In February 1905 the Parks Committee received an offer of a gift of cactus plants from a Mrs Watson of Whitchurch, the widow of Mr James Watson. The gift consisted of 500 plants of different varieties, thought to be worth between £250 and £400. It was necessary to provide a special "show house" to accommodate the collection. The Cactus House was built at the southern end of the Botanic Garden, at a cost of £121-10s. It was opened to visitors in May 1905.
A large glasshouse was placed next to the Cactus House in 1907. It measured 100ft by 20ft by 11ft and cost £400. In November and December 1907 a chrysanthemum display was held there and attracted some 12,000 visitors. This became a popular annual event, and the new glasshouse became known as the Chrysanthemum House. The Parks Superintendent reported that during November and December 1908 it received 14,931 visitors. The annual display was still a feature of the park in 1940. The photograph below is of the 1941 Chrysanthemum Show, which was advertised in the Western Mail as "commencing Sunday, November 9th, until further notice". William Nelmes senior, the Parks Superintendent of the day, is seen in the centre of the picture.
Ordnance Survey maps up to the 1940s showed a large and a small glasshouse in the position of the modern Conservatory. The 1954 map indicated that the larger one had been widened, and on the1965 map only the larger was shown. Although no postcards have been located showing the historic glass houses, a photograph of the Chrysanthemum House appeared in Cardiff Yesterday Number 12, along with a photograph of the “present Tropical House” said to have replaced it in the early 1970s.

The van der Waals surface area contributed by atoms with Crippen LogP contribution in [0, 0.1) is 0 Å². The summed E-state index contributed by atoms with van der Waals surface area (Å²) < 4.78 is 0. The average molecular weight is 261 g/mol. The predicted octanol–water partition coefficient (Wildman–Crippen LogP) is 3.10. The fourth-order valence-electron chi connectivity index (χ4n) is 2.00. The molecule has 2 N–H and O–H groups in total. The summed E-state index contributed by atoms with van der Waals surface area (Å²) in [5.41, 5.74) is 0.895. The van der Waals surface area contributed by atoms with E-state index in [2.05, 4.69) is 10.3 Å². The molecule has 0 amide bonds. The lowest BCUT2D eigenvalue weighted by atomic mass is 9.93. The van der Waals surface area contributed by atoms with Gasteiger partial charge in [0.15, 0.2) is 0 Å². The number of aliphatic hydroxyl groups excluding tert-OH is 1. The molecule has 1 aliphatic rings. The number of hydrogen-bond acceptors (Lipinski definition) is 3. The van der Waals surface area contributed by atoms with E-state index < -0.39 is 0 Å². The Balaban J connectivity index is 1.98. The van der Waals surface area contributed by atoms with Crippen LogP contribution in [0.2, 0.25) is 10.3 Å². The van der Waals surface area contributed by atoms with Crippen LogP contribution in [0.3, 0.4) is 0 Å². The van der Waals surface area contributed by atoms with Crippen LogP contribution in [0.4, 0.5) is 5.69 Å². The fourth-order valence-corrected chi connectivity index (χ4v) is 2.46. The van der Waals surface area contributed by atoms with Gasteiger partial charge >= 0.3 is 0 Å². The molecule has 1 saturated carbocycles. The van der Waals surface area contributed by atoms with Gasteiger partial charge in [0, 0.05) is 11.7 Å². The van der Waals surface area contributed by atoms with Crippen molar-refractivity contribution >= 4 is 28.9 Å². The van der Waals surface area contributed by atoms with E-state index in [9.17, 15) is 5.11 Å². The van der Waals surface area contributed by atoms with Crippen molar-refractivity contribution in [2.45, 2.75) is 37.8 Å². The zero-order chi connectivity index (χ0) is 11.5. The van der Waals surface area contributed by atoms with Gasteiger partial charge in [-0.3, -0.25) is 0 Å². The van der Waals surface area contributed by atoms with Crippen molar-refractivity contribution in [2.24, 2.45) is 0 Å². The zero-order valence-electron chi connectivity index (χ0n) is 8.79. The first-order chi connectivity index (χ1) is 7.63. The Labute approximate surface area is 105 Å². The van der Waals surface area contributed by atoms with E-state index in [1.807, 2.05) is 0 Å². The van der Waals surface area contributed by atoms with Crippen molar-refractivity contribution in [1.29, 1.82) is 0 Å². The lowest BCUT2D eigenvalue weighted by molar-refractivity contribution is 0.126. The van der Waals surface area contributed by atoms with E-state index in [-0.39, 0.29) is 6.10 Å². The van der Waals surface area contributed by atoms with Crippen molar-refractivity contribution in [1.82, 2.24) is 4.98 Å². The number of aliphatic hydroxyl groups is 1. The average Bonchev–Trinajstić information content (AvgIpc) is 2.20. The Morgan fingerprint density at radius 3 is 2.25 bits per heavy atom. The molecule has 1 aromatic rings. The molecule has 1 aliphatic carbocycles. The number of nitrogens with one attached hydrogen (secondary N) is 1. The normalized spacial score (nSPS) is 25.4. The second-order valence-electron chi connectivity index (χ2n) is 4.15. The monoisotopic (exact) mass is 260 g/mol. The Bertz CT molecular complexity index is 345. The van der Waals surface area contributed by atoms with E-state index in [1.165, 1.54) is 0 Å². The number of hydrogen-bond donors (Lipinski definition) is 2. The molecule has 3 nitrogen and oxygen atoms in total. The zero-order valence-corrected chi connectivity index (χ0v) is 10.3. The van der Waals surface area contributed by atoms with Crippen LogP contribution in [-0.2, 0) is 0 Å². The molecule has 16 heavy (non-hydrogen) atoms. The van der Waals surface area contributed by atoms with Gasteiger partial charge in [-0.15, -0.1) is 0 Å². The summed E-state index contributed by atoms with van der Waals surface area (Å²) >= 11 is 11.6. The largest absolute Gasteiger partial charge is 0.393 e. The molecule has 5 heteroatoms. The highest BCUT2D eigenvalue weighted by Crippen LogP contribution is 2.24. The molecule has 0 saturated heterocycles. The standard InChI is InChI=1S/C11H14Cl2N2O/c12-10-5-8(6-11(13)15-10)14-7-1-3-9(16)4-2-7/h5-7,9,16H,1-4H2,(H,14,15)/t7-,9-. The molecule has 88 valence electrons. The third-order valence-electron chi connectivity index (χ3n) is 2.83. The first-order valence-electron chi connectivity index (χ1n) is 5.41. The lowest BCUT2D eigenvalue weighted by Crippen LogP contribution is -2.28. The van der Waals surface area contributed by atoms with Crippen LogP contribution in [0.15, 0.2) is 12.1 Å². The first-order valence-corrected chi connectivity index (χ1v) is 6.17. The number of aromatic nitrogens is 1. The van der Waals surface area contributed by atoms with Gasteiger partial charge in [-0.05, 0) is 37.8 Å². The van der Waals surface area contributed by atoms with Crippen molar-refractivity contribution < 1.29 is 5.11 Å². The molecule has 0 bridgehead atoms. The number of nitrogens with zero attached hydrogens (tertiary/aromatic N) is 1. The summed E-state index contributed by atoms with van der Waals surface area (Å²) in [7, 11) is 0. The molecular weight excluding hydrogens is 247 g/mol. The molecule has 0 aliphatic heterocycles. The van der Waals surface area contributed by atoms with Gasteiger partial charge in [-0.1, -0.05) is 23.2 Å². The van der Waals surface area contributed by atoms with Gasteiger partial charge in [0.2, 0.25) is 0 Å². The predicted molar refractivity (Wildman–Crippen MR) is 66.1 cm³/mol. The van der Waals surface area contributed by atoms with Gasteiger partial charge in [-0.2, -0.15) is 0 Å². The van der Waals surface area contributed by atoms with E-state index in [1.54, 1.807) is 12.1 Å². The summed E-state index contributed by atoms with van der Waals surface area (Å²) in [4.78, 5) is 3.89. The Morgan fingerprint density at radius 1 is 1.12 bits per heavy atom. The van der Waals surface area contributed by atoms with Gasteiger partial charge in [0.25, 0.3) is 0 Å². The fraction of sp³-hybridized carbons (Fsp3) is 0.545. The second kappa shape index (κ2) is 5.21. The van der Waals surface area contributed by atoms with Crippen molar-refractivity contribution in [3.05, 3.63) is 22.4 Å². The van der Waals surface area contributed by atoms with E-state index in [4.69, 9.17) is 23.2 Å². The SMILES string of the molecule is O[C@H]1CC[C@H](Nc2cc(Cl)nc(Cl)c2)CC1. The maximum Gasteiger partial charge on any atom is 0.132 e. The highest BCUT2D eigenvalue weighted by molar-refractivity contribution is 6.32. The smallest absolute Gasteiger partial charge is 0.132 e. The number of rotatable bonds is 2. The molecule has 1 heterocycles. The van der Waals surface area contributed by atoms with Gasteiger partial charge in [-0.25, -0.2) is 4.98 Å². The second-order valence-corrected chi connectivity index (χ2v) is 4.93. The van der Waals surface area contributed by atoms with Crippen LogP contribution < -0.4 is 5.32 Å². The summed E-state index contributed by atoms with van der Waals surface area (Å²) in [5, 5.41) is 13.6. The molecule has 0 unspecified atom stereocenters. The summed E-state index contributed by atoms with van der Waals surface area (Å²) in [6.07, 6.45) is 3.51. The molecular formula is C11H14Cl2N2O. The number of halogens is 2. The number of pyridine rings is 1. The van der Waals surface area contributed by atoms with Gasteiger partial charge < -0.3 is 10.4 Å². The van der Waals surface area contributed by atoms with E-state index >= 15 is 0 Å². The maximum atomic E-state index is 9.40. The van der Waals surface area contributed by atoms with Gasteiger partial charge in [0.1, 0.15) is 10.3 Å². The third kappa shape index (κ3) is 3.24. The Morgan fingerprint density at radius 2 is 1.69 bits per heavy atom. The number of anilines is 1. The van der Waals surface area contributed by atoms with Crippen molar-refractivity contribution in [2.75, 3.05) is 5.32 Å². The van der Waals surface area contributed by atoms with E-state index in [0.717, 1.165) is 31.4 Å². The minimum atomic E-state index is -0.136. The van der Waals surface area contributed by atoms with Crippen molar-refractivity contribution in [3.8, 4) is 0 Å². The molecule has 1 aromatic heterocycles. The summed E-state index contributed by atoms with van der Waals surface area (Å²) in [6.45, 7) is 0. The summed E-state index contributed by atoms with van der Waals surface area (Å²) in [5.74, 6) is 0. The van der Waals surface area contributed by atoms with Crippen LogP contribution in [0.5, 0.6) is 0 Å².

In the 1960s there was no public access to the Cactus House but there was a good path around it and people used to look in. There was a single narrow path through the Chrysanthemum House which was one way, in at the south end and out at the Cactus House end. When Chrysanthemums were not in season other floral displays would take place. Terry Davies recalls that in the 1960s "The Displays were changed regularly and though the Chrysanthemums were a spectacular show of forms and colours, for sheer flower-power the late summer Schizanthus display took the biscuit. All the display collections were flowering plants, occasionally decorator's foliage plants (e.g. Ficus benjamina, Crotons, Codaiums, Coleus) were brought from the Castle Nursery to fill gaps. Genera used for display were: Primula, Cineraria, Calceolaria, Gloxinia, Gloriosa, Begonia, Streptocarpus, Lachenalia, Cyclamen, Poinsettia and also summer bedding left-overs as available and required, things like Pelargoniums, New Guinea Impatiens and Humea in 5" pots. It was a DISPLAY and you can see why it needed its own Nursery."
The Roath Park nursery, at the extreme south end of the Botanic Garden, maintained the Chrysanthemum collection and also supplied plants for alternative floral displays. The last Chrysanthemum display was circa 1968. The nursery had to close after this because approximately half its space was lost to the building of Eastern Avenue, and the Chrysanthemum collection was discontinued. To a small extent the function of the Chrysanthemum House was continued in the conservatory when it was opened c.1975.
Sources of Information